This book examines the complex network of influences that collide in the culture of digital fighting games. Players from all over the world engage in competitive combat with one another, forming communities in both real and virtual spaces, attending tournaments and battling online via internet-connected home game consoles. But what is the logic behind their shared playstyle and culture? What are the threads that tie them together, and how does this inform our understanding of competitive gaming, community, and identity?
Informed by observations made at one of the biggest fighting game events in the world – the Evolution Series tournament, or "EVO" – and interviews with fighting game players themselves, this book covers everything from the influence of arcade spaces, to the place of gender and ethnicity in the community, to the clash of philosophies over how these games should be played in the first place. In the process, it establishes the role of technology, gameplay, and community in how these players define both themselves and the games that they play.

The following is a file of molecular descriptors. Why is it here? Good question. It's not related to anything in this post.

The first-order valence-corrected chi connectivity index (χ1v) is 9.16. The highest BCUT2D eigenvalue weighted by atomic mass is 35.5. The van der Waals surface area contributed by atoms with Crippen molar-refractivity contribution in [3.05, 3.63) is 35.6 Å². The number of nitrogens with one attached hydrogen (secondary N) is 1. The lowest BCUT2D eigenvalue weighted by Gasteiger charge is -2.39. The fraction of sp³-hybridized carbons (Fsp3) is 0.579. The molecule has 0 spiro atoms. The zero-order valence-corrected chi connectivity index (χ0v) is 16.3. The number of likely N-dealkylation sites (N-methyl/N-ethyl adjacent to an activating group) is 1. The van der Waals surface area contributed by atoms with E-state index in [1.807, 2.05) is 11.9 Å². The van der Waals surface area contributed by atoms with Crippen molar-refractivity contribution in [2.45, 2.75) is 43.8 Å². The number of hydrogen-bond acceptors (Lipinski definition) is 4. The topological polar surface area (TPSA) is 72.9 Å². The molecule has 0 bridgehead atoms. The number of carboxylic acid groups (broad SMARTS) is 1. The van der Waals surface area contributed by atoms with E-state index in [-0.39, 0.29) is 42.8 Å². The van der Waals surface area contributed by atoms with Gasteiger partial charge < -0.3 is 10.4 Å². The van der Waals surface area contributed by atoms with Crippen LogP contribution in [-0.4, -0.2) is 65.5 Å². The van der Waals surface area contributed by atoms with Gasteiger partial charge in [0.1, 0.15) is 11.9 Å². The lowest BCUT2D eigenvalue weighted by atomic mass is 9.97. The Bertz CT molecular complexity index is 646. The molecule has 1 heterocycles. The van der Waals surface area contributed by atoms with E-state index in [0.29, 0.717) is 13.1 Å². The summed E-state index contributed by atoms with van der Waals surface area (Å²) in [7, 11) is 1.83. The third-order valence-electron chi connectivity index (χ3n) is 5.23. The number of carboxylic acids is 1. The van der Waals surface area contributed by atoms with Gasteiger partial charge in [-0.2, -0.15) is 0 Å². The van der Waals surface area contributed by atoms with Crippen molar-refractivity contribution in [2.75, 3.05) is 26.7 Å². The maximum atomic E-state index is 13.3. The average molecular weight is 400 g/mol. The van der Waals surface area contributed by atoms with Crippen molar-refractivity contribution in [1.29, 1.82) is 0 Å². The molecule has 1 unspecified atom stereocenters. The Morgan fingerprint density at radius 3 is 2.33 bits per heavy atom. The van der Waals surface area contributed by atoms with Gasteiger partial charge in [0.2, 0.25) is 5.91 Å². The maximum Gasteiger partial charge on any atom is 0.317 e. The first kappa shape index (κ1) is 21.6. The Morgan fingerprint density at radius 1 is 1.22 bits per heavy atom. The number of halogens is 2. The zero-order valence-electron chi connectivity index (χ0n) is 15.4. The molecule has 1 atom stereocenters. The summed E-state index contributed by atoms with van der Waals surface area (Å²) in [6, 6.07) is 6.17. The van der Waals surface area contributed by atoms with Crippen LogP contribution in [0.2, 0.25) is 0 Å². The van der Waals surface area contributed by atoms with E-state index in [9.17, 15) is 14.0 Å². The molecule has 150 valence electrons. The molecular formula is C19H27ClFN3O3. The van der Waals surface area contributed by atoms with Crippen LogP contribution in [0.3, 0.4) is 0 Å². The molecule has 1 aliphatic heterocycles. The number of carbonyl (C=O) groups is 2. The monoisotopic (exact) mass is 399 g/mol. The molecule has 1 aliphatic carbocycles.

1. Introduction 2. The Arcade Ideal 3. Play Practice 4. Playing Together, Online and Off 5. Online Fighting Game Communities 6. "Asian Hands" and Women’s Invitationals 7. Defining the Game and Defining the Self
This series is our home for innovative research in the field of digital media. It includes monographs and targeted edited collections that provide new insights into this subject as its influence and significance grow into the twenty-first century.
To submit a proposal for this series, please contact:
Suzanne Richardson, Commissioning Editor for Media, Cultural and Communication Studies